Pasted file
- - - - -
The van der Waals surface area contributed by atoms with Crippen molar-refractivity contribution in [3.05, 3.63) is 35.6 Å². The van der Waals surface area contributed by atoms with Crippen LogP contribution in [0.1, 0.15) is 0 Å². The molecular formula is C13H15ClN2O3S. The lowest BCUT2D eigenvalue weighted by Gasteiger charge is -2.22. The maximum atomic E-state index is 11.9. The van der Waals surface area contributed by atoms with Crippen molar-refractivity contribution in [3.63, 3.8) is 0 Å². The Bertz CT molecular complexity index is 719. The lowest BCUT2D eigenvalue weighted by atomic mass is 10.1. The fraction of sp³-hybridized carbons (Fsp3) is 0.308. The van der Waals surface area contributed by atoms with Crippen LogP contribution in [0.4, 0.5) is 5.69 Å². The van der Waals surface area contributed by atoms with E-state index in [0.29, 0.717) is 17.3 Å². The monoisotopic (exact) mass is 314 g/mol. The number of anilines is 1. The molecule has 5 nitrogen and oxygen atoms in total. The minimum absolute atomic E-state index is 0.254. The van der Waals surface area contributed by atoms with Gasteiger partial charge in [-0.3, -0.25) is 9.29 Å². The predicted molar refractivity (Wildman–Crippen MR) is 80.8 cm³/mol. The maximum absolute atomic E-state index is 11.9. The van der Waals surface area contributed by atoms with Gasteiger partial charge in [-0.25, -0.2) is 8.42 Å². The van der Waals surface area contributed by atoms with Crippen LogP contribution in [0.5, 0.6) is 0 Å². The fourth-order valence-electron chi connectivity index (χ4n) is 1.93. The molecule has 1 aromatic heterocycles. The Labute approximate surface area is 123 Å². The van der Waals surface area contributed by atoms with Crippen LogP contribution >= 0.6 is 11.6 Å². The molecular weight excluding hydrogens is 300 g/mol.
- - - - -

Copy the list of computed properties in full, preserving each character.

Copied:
The van der Waals surface area contributed by atoms with Crippen molar-refractivity contribution in [3.05, 3.63) is 35.6 Å². The van der Waals surface area contributed by atoms with Crippen LogP contribution in [0.1, 0.15) is 0 Å². The molecular formula is C13H15ClN2O3S. The lowest BCUT2D eigenvalue weighted by Gasteiger charge is -2.22. The maximum atomic E-state index is 11.9. The van der Waals surface area contributed by atoms with Crippen molar-refractivity contribution in [3.63, 3.8) is 0 Å². The Bertz CT molecular complexity index is 719. The lowest BCUT2D eigenvalue weighted by atomic mass is 10.1. The fraction of sp³-hybridized carbons (Fsp3) is 0.308. The van der Waals surface area contributed by atoms with Crippen LogP contribution in [0.4, 0.5) is 5.69 Å². The van der Waals surface area contributed by atoms with E-state index in [0.29, 0.717) is 17.3 Å². The monoisotopic (exact) mass is 314 g/mol. The number of anilines is 1. The molecule has 5 nitrogen and oxygen atoms in total. The minimum absolute atomic E-state index is 0.254. The van der Waals surface area contributed by atoms with Gasteiger partial charge in [-0.3, -0.25) is 9.29 Å². The predicted molar refractivity (Wildman–Crippen MR) is 80.8 cm³/mol. The maximum absolute atomic E-state index is 11.9. The van der Waals surface area contributed by atoms with Gasteiger partial charge in [-0.25, -0.2) is 8.42 Å². The van der Waals surface area contributed by atoms with Crippen LogP contribution in [0.5, 0.6) is 0 Å². The fourth-order valence-electron chi connectivity index (χ4n) is 1.93. The molecule has 1 aromatic heterocycles. The Labute approximate surface area is 123 Å². The van der Waals surface area contributed by atoms with Crippen LogP contribution >= 0.6 is 11.6 Å². The molecular weight excluding hydrogens is 300 g/mol.